Image of the week: Signal delays
The problem with this Westminster tube sign, remodelled as Westminster Jungle on Tuesday as part of an advertising campaign for Rupert Murdoch's News UK titles, is that some people might start thinking of Boris Johnson as some kind of Tarzan figure, when of course the UK prime minister's personal preference is to be thought of as the Incredible Hulk.
The “jungle” is the next stage in a branding exercise that started out with a politicians-in-the-zoo theme. Does that make newspaper journalists the zookeepers in this analogy?
Either way, the final destination must surely be the Wild West, as various US industry lobby groups prepare to foist their regulatory standards on the UK as part of the trade deal that Brexit Britain will, at some point, desperately need to make with Donald Trump.
In numbers: McDisappointment
$2.11 Smaller-than-expected profit-per-share at McDonald's in the third quarter, a rare earnings miss for the fast-food chain as it invests in the revamp of tens of thousands of restaurants. "The world is different than it was in 1955," said chief executive Steve Easterbrook sagely.
5.9 Percentage growth in global sales in the third quarter - McDonald's might not be the clown-happy beast it once was in the US market, but it is still doing very healthy business, so to speak, around the world.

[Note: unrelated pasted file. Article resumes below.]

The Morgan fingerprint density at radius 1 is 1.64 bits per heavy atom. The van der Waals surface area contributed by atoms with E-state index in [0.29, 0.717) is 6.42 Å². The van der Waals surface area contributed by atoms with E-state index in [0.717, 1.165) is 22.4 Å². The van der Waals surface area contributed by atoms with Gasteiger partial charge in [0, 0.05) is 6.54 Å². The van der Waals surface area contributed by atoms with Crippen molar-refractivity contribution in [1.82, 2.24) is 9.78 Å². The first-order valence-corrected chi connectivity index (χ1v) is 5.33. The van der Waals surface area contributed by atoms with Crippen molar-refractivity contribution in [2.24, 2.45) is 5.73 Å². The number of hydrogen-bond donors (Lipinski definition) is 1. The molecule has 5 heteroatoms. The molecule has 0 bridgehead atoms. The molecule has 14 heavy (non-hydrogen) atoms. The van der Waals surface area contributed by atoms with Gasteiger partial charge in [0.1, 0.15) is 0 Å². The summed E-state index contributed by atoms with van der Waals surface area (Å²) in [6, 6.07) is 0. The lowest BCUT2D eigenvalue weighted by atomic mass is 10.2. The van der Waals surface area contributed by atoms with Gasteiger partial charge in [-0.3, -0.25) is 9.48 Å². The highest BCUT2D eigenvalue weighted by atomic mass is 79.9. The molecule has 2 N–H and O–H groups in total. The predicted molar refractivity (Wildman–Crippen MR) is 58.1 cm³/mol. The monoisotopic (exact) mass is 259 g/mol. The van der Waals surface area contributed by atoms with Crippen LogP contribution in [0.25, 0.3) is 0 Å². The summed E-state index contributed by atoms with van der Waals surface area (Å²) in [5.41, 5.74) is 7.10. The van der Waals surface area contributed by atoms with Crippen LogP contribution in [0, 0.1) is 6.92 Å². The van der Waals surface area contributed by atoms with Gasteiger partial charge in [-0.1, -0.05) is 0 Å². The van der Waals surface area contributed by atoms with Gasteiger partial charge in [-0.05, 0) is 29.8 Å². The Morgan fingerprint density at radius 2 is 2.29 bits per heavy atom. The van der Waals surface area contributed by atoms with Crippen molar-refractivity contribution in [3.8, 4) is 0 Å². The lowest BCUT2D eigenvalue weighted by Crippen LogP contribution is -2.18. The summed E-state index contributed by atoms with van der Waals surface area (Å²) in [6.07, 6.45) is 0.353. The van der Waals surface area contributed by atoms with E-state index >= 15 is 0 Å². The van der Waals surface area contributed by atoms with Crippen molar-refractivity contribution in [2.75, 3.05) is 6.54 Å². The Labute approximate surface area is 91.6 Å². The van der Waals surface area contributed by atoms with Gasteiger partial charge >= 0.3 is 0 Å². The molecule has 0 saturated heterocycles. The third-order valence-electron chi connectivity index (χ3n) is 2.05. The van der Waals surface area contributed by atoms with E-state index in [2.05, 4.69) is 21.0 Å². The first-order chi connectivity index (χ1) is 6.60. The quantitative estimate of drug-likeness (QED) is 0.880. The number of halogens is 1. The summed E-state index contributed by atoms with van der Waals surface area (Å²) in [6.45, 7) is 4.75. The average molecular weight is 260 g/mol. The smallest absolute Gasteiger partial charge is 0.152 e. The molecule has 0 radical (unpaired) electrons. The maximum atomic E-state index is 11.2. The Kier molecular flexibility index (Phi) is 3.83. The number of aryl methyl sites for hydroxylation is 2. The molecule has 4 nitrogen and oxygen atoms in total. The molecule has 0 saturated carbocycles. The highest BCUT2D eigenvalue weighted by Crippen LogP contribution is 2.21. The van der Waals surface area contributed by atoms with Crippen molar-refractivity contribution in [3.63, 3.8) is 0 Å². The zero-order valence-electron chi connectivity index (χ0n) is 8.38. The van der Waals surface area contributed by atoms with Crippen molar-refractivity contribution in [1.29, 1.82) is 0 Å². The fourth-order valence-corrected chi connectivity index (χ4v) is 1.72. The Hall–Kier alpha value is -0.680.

2 million Number of individual Spicy McNuggets sold by McDonald's in its Irish restaurants since their launch in August. Not a sniff of them about in 1955.
Getting to know: Kevin McAllister
Kevin McAllister, not to be confused with left-behind movie child Kevin McCallister, is the most senior executive at Boeing to have lost his job as a result of the 737 Max grounding crisis.
The head of the aircraft manufacturer’s commercial airplanes division only joined Boeing shortly before the 737 Max made its debut – its design and certification having mostly been completed under his predecessor’s watch – but he hasn’t done enough following the crashes of two newly built aircraft killing 346 people to keep himself in situ.
The materials engineer must be wishing he had stayed at GE Aviation, his old employer, rather than join Boeing just as the 103-year-old company's reputation for safety was majorly compromised. Dennis Muilenburg, meanwhile, lost his chairman position earlier this month, but remains Boeing's chief executive... for now.
The list: Hot cities
Travel guide company Lonely Planet has unveiled its annual attention-seeking list of the "hottest" – as in most fashionable – cities to visit in 2020, and to the delight of Tourism Ireland, there is some Irish interest here.
5. Bonn, Germany. The birthplace of Ludwig van Beethoven will be celebrating the 250th anniversary of his birth next year.
4. Galway, Ireland. No pressure on the organisers of Galway 2020, or what Lonely Planet dubs "a year-long, city-wide, arty party". No pressure at all.
3. Cairo, Egypt. The odds of running into someone you know in the queues at the Pyramids of Giza are not as high as you might think.
2. Washington DC, USA. Counter-suggestion: Wait until 2025.
1. Salzburg, Austria. It's the "baroque jewel of the Austrian Alps", says travel company TUI. The hills are indeed alive.